Idaho State University MILES program hosts Idaho Adventure Learning Workshop for teachers
June 16, 2017
POCATELLO – The Managing Idaho’s Landscape for Ecosystem Services (MILES) program at Idaho State University held an Adventure Learning Workshop for middle and high school teachers from across Idaho this month.
According to the workshop’s website, Adventure Learning is designed to build understanding of the various ways we benefit from healthy, functioning ecosystems, and the challenges we face as a state when trying to manage our resources to maintain balance in these systems in the midst of growing urbanization.
This year’s workshops included a myriad of activities.
On the first day of the workshop, the group conducted an exploration activity for the Portneuf ecosystem by conducting social science research at Edson Fichter Park.
The next day was spent on a float trip down the Portneuf River. While they were there, the group studied river ecology, invasive species, and agriculture.
The team wrapped up the week by studying herpetology, or the study of amphibians, and flora at the O’Neill Preserve and investigating storm water and constructed wetlands at Sacagawea Park.
Some of the participants took part as “digital learners,” so although they did not have the opportunity to physically travel to the locations with the group, they could still participate in the online aspects of Adventure Learning.
Over the course of the workshop, participants posted in a daily blog dedicated to recording their experiences, thoughts, and lessons from the workshops.
All participants also created their own digital stories to introduce themselves and document some of their experiences and beliefs in regard to ecosystem and land conservation. Additionally, the participants were given the opportunity to produce lesson plans based on what they learned over the course of the workshops.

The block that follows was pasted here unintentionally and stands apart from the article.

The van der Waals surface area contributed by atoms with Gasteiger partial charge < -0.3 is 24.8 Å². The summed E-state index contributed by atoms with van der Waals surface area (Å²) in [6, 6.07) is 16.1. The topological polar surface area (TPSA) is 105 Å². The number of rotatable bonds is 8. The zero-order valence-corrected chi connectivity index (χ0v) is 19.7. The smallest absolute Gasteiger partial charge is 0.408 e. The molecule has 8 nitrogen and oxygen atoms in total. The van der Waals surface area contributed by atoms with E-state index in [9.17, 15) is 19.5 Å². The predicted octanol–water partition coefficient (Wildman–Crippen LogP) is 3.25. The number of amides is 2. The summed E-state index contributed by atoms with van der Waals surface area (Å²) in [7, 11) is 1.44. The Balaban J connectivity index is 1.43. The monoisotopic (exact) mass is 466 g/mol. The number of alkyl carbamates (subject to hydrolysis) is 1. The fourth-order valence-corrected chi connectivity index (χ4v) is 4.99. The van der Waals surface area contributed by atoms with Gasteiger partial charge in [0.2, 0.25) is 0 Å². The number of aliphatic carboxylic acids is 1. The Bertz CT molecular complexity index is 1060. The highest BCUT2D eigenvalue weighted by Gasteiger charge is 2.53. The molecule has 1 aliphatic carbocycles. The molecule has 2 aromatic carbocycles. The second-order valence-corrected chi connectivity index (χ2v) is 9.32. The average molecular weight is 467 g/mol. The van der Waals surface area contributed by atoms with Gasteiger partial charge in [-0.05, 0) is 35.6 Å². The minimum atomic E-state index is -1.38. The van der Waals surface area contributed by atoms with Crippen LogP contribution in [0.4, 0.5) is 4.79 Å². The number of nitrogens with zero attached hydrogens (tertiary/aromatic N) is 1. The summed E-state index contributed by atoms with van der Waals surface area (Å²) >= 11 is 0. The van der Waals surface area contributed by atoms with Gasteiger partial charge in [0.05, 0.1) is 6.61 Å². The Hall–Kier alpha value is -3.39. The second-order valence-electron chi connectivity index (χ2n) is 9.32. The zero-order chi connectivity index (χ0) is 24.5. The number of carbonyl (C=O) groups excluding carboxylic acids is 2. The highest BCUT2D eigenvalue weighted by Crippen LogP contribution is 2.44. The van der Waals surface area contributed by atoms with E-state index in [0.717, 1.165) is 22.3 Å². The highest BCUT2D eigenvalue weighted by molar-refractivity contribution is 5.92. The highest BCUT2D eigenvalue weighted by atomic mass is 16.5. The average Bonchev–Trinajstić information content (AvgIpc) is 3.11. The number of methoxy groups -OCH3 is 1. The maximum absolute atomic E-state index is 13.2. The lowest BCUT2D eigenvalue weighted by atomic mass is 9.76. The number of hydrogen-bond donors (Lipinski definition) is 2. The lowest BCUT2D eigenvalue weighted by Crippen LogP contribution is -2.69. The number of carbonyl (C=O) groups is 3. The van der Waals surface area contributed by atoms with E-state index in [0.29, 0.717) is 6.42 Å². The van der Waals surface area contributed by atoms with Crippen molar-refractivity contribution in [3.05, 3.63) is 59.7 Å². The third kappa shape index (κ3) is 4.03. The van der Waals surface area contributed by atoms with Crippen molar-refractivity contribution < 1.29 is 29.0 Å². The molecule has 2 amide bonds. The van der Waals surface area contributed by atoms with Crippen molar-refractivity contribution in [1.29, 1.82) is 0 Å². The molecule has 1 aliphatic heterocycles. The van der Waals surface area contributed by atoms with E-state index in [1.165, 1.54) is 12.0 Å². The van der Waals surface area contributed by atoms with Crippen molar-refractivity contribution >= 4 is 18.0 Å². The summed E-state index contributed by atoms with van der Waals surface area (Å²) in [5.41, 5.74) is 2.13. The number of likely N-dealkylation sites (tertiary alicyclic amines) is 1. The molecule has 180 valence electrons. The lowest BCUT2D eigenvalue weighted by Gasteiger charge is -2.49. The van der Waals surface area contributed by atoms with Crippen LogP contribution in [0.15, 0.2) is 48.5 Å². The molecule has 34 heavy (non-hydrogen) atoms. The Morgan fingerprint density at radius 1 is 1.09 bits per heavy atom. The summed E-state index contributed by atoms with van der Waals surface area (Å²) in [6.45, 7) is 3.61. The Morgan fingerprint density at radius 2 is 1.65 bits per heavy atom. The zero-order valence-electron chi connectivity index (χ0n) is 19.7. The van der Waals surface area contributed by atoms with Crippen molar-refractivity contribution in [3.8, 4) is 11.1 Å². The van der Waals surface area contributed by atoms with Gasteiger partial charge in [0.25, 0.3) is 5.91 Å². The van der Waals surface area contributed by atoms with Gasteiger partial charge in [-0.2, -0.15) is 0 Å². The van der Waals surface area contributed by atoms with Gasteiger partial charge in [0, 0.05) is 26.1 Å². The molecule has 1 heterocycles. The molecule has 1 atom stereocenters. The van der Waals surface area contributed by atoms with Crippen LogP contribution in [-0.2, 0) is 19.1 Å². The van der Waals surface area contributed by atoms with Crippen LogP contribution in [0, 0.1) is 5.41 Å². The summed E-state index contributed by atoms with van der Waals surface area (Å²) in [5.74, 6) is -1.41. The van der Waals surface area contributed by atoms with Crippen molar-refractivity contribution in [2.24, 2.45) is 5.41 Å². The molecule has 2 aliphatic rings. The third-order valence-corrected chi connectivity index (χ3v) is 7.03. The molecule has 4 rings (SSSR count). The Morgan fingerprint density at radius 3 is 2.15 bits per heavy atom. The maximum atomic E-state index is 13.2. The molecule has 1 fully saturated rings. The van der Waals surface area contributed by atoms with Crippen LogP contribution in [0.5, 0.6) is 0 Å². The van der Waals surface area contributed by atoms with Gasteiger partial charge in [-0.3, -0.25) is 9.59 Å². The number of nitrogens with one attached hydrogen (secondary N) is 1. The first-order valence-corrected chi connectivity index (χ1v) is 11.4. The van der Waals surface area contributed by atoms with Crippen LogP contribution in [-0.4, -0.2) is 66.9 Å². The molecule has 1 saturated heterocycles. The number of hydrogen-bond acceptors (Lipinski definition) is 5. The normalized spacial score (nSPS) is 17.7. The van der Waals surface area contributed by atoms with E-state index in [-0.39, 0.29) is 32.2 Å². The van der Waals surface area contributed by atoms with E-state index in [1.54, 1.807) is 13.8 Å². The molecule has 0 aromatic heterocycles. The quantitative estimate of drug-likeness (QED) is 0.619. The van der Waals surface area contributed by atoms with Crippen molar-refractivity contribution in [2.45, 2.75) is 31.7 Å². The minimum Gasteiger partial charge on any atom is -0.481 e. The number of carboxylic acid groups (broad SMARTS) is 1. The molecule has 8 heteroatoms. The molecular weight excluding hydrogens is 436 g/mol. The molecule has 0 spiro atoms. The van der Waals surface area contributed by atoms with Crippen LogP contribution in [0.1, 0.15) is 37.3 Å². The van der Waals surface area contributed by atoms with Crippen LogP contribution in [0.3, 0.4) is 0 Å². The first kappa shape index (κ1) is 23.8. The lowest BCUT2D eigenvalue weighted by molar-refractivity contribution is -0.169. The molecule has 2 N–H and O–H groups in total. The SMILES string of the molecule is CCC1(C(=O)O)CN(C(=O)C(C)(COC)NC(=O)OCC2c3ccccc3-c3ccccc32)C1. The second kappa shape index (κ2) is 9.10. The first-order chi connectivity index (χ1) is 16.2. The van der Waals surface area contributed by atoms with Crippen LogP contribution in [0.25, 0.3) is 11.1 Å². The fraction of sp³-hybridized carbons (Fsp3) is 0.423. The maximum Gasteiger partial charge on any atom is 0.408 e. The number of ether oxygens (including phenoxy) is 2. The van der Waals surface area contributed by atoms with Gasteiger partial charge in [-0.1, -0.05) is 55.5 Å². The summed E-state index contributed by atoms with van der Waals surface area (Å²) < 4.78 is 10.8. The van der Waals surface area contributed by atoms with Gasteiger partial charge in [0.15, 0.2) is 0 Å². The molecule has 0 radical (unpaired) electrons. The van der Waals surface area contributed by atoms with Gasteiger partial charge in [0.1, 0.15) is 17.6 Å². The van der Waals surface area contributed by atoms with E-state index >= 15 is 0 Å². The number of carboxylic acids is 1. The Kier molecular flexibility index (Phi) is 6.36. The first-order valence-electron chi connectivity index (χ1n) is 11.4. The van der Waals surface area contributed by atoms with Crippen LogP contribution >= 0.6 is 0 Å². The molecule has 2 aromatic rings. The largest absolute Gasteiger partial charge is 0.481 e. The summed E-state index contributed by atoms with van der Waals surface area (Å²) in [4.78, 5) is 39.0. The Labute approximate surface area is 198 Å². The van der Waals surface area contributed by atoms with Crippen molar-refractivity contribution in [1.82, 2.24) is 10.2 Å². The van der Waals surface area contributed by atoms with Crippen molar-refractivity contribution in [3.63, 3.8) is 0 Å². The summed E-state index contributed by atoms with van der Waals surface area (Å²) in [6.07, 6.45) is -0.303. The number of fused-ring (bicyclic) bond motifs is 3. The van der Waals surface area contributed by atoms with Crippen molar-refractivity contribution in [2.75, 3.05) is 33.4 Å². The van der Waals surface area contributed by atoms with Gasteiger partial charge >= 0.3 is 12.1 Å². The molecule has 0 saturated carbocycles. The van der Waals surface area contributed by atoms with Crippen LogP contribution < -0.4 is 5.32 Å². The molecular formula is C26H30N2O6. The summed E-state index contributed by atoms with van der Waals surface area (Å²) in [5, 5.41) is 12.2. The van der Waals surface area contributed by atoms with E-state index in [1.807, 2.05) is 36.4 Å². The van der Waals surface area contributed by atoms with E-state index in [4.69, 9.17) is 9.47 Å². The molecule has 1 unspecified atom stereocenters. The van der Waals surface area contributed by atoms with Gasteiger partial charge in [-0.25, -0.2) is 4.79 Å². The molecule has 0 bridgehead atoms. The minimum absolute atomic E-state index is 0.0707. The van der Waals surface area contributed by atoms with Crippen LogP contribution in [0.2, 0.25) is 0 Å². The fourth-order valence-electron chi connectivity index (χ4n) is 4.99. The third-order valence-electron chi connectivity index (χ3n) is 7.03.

Many of the participants expressed excitement to learn more about the ecology surrounding Pocatello, especially those who are from the area. They also communicated concern about some aspects of it and ideas for how the community could work to protect our environment in the future.
Arlyn McCullock, an art and Spanish teacher from Franklin Middle School, said in one of his blog entries that their float trip down the Portneuf River reaffirmed his love for the river.
“I grew up fishing in the Portneuf River with my great-grandparents, but the two days we spent along the Portneuf made me love it even more,” he said. “I want to help it. I feel sorry for it as it gets closer to Pocatello, but I look at it like a favorite student who has messed up.”
Dani Summerill, an earth science teacher from Franklin Middle School who participated as a digital learner this year, said that she felt similarly when she attended Adventure Learning in 2016. In her words, she felt as though the community had neglected the Portneuf.
Participants from other areas of Idaho were also interested in protecting the local ecology.
Tia Talbot, a math and science teacher at Malad High School, said she hopes for the best for the Portneuf River’s future.
MILES is a National Science Foundation (NSF) program that began in 2013 and encompasses large regions of Idaho. This project is receiving input for researchers from a variety of academic disciplines from ISU, Boise State University and the University of Idaho. The five-year, $20 million grant is funded by the NSF’s Experimental Program to Stimulate Competitive Research (EPSCoR).
For more information on the MILES Adventure Learning workshops, contact Rosemary Smith at firstname.lastname@example.org or (208) 282-4918.